Could BitCoin be a decentralized password cracking system?
By Madison Ruppert
Editor of End the Lie
I am almost positive I will get a few angry e-mails or comments on this article for even questioning BitCoin mining as it has a loyal and somewhat rabid user base. I must preface this with a few statements:
1. I do not think BitCoin should be shut down. I am not like the imbecilic senators who claim BitCoin is only used by drug dealers and needs to be shut down immediately.
2. I do not think that BitCoin is being used to steal your information directly off your computer. I do not think it is a keylogger or spyware as that would be detected pretty quickly by such a large community.
3. I believe that the idea behind BitCoin is phenomenal and should be applauded and refined.
4. I am not stating the following as fact. I am putting this forth as food for thought and I believe it needs to be investigated further before any conclusions can be drawn.
I am not the only one questioning what exactly the “mining” operation is doing. A user on What Really Happened posed similar questions after a BitCoin user alleged that $500,000 worth of the digital currency was stolen from him.
The comment on WRH questions the timing of the massive growth in popularity of BitCoins and BitCoin mining and the recent major security breaches carried out by LulzSecurity.
Could these mining processes be used to crack highly encrypted passwords and encryption keys by linking together computers for unmatched processing power?
This would be distinct from the somewhat aged idea of a botnet which usually involves infecting computers around the world with trojans and other viruses in order to hijack their internet connection and processing power.
The thing that separates the BitCoin mining system from the idea of a botnet is that everyone is willingly participating and giving over their power and computer hardware in exchange for the incentive of digital currency.
A system can get a lot more power when people are willingly setting up multiple high end computers and graphics cards in their home devoted to BitCoin mining opposed to stealthily spreading viruses that hijack a small portion of the computer system without the user’s knowledge or consent.
The BitCoin community will likely be up in arms over claims like these, saying that there is no way that this could be used in that way, it is not a trojan or a virus, etc. This is very true, which is why I mention above it is a very distinct idea from systems used in the past. It also would not likely be used as botnets are in DDoS attacks.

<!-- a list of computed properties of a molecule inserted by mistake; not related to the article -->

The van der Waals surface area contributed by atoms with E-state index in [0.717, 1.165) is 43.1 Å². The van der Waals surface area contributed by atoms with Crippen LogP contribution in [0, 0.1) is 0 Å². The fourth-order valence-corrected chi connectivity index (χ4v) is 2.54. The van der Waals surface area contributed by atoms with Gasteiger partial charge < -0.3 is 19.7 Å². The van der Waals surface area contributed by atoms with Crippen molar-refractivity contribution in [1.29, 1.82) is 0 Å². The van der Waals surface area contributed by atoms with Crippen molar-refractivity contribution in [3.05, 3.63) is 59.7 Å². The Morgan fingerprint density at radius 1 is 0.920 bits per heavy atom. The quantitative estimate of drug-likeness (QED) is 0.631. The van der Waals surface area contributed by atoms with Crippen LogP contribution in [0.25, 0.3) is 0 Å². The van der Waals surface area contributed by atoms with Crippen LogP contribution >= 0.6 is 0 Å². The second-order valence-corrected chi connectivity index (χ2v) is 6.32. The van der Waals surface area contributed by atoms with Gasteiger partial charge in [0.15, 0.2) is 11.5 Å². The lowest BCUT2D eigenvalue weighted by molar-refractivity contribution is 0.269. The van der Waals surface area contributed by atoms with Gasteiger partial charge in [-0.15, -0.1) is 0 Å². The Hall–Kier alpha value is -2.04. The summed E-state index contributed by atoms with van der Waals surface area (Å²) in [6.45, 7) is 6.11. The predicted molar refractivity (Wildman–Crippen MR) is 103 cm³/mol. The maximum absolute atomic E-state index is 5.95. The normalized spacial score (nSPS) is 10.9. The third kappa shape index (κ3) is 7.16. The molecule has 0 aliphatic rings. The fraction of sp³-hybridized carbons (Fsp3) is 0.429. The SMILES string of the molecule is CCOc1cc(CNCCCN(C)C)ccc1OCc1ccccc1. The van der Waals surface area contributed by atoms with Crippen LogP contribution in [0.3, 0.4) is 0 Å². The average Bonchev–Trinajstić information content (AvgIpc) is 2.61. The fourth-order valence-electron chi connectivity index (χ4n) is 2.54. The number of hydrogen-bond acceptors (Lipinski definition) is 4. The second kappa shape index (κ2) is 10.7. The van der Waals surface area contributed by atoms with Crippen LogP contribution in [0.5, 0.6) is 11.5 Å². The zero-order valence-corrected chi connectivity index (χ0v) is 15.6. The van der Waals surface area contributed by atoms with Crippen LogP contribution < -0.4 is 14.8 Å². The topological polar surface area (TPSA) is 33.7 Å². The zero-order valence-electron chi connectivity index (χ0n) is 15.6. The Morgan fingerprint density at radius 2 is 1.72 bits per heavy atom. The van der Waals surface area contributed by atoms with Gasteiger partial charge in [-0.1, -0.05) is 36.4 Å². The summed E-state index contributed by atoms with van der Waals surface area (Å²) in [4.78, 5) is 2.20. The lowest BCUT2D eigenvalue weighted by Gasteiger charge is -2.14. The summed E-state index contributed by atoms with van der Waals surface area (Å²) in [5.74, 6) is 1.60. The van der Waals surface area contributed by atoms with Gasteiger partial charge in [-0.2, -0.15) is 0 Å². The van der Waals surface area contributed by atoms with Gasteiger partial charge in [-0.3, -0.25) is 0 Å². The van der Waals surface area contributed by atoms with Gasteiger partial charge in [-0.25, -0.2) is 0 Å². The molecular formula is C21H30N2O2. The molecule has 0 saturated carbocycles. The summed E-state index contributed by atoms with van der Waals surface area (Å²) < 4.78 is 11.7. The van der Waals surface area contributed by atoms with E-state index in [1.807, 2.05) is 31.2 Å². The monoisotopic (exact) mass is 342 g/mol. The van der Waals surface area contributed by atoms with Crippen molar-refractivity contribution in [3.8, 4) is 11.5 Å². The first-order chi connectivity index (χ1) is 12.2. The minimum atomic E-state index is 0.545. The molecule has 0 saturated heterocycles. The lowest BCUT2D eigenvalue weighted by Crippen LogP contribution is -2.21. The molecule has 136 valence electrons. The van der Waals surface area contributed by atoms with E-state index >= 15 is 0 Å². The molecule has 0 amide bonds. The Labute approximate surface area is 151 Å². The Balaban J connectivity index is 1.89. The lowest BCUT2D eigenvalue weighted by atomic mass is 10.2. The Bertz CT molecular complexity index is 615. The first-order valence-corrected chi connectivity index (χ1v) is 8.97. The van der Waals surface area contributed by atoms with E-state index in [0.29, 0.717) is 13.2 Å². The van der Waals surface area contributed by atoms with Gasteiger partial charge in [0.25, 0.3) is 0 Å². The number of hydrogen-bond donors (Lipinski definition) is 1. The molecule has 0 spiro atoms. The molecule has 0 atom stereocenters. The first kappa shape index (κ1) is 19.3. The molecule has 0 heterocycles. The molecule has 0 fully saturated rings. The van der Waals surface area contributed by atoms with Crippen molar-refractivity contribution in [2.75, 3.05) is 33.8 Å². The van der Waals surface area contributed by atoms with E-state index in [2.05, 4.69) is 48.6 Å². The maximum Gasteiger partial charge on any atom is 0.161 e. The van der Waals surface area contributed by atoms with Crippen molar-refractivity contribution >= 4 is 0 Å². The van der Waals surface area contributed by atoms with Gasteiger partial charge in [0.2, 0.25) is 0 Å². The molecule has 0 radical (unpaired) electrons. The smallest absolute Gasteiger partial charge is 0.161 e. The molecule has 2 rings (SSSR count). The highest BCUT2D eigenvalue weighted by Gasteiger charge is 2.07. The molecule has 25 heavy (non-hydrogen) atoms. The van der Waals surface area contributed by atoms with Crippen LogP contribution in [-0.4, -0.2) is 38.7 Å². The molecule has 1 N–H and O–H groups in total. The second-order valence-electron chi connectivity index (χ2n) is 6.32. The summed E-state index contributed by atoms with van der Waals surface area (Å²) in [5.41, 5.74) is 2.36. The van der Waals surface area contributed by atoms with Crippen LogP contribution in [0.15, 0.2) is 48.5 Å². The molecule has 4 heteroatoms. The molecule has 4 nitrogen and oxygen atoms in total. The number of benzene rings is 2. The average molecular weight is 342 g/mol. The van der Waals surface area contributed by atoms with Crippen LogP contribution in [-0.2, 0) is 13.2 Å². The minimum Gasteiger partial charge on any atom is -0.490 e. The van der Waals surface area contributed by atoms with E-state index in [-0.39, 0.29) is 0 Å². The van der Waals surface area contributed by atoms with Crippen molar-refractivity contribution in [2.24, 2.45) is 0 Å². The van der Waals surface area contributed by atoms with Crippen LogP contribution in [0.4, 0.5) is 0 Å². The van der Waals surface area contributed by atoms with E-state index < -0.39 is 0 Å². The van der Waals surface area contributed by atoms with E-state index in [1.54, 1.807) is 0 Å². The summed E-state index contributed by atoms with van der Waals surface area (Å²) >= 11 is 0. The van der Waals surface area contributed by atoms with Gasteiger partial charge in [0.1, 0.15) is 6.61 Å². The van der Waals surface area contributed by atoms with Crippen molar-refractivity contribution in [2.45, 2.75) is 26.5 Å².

This is why it seems hard for most people to even entertain the thought that this system could be used for less-than-admirable purposes.
I am hypothesizing that this system could be used to crack difficult encryptions just as graphics cards (GPUs) are utilized to crack passwords. Graphics cards can be leveraged to crack passwords around 2500% faster than previous systems.
Is it pure coincidence that the most efficient BitCoin mining is achieved through utilizing a high-end graphics card?
Again, there is no concrete and irrefutable evidence that this system is being used to crack passwords but the question is very real and is one that should not be ignored just because you believe in the idea of an alternative currency.
I emphatically support the idea of alternative debt-free currencies out of the control of the IRS and the private Federal Reserve, but I am skeptical of any system that is leveraging computers around the world to do mysterious tasks.
The fact is that these systems that seem idyllic tend to fall somewhat short of the mark. For instance, the much-lauded Tor anonymity network was hailed as the solution to internet privacy issues with an easy to use, free, and decentralized system.
The Tor project has also received over $1 million in funding from an “anonymous North American NGO” and has received funding from the Naval Research Laboratory, Google, the National Science Foundation, Human Rights Watch, “an anonymous North American ISP”, and DARPA among others.
To put it lightly, these types of decentralized P2P systems are usually easily exploited for nefarious purposes. What has the entire internet community believing that the programs sucking up their processing power and GPU are being used just to perform useless, nonsensical tasks?
I think that those who value the truth should investigate this further, especially those with a cybersecurity expertise as maybe someone with highly advanced programming knowledge reverse engineer exactly what the miner is doing.
Right now the BitCoin mining network could serve as the world’s most powerful password cracking system, allowing groups like LulzSec to easily hack into Sony systems, Senate.gov, etc. Is it actually serving this purpose or just sucking up power and computer resources for no reason whatsoever?